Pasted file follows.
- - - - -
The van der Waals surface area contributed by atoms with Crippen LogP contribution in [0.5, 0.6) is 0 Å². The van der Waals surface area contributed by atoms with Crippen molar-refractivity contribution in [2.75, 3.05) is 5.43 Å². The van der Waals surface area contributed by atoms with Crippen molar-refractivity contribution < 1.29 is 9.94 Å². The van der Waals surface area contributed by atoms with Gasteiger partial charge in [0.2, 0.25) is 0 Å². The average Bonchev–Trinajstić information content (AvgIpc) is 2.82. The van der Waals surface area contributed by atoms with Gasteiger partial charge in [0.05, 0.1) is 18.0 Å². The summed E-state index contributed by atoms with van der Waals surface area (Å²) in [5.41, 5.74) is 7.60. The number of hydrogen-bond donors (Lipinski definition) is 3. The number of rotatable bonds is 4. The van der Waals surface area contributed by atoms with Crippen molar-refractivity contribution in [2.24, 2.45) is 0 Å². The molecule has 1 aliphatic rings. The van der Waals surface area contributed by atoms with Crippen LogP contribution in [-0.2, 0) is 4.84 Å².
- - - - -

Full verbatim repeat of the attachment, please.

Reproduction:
The van der Waals surface area contributed by atoms with Crippen LogP contribution in [0.5, 0.6) is 0 Å². The van der Waals surface area contributed by atoms with Crippen molar-refractivity contribution in [2.75, 3.05) is 5.43 Å². The van der Waals surface area contributed by atoms with Crippen molar-refractivity contribution < 1.29 is 9.94 Å². The van der Waals surface area contributed by atoms with Gasteiger partial charge in [0.2, 0.25) is 0 Å². The average Bonchev–Trinajstić information content (AvgIpc) is 2.82. The van der Waals surface area contributed by atoms with Gasteiger partial charge in [0.05, 0.1) is 18.0 Å². The summed E-state index contributed by atoms with van der Waals surface area (Å²) in [5.41, 5.74) is 7.60. The number of hydrogen-bond donors (Lipinski definition) is 3. The number of rotatable bonds is 4. The van der Waals surface area contributed by atoms with Crippen molar-refractivity contribution in [2.24, 2.45) is 0 Å². The molecule has 1 aliphatic rings. The van der Waals surface area contributed by atoms with Crippen LogP contribution in [-0.2, 0) is 4.84 Å².